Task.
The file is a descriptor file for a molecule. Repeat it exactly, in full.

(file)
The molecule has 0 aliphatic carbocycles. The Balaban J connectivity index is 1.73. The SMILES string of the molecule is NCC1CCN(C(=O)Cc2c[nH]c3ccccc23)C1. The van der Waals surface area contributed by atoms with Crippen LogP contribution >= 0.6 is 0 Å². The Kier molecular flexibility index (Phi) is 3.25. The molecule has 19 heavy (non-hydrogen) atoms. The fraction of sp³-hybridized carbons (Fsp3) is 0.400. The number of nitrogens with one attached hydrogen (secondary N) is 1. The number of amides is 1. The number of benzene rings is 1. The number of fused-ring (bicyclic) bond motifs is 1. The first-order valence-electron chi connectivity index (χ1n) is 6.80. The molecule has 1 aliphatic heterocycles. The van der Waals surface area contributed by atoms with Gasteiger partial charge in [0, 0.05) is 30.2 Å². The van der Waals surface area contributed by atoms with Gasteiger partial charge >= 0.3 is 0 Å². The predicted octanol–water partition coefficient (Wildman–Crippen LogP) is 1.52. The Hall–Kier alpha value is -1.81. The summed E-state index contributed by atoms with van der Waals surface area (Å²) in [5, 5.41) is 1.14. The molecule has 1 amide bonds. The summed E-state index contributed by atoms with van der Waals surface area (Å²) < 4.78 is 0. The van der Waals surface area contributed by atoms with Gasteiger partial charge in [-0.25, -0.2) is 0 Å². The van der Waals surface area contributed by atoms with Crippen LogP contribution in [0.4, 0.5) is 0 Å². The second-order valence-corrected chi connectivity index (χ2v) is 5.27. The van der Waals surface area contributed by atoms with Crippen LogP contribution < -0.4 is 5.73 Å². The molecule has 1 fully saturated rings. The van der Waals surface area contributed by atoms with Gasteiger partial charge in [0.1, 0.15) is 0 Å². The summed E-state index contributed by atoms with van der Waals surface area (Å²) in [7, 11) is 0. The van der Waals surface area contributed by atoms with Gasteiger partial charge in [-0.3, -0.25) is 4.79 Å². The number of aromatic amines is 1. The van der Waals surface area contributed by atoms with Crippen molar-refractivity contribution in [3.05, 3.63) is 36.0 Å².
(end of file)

The molecule has 0 aliphatic carbocycles. The Balaban J connectivity index is 1.73. The SMILES string of the molecule is NCC1CCN(C(=O)Cc2c[nH]c3ccccc23)C1. The van der Waals surface area contributed by atoms with Crippen LogP contribution >= 0.6 is 0 Å². The Kier molecular flexibility index (Phi) is 3.25. The molecule has 19 heavy (non-hydrogen) atoms. The fraction of sp³-hybridized carbons (Fsp3) is 0.400. The number of nitrogens with one attached hydrogen (secondary N) is 1. The number of amides is 1. The number of benzene rings is 1. The number of fused-ring (bicyclic) bond motifs is 1. The first-order valence-electron chi connectivity index (χ1n) is 6.80. The molecule has 1 aliphatic heterocycles. The van der Waals surface area contributed by atoms with Gasteiger partial charge in [0, 0.05) is 30.2 Å². The van der Waals surface area contributed by atoms with Gasteiger partial charge >= 0.3 is 0 Å². The predicted octanol–water partition coefficient (Wildman–Crippen LogP) is 1.52. The Hall–Kier alpha value is -1.81. The summed E-state index contributed by atoms with van der Waals surface area (Å²) in [5, 5.41) is 1.14. The molecule has 1 amide bonds. The summed E-state index contributed by atoms with van der Waals surface area (Å²) < 4.78 is 0. The van der Waals surface area contributed by atoms with Gasteiger partial charge in [-0.25, -0.2) is 0 Å². The van der Waals surface area contributed by atoms with Crippen LogP contribution in [0.4, 0.5) is 0 Å². The second-order valence-corrected chi connectivity index (χ2v) is 5.27. The van der Waals surface area contributed by atoms with Crippen LogP contribution < -0.4 is 5.73 Å². The molecule has 1 fully saturated rings. The van der Waals surface area contributed by atoms with Gasteiger partial charge in [0.1, 0.15) is 0 Å². The summed E-state index contributed by atoms with van der Waals surface area (Å²) in [7, 11) is 0. The van der Waals surface area contributed by atoms with Gasteiger partial charge in [-0.3, -0.25) is 4.79 Å². The number of aromatic amines is 1. The van der Waals surface area contributed by atoms with Crippen molar-refractivity contribution in [3.05, 3.63) is 36.0 Å².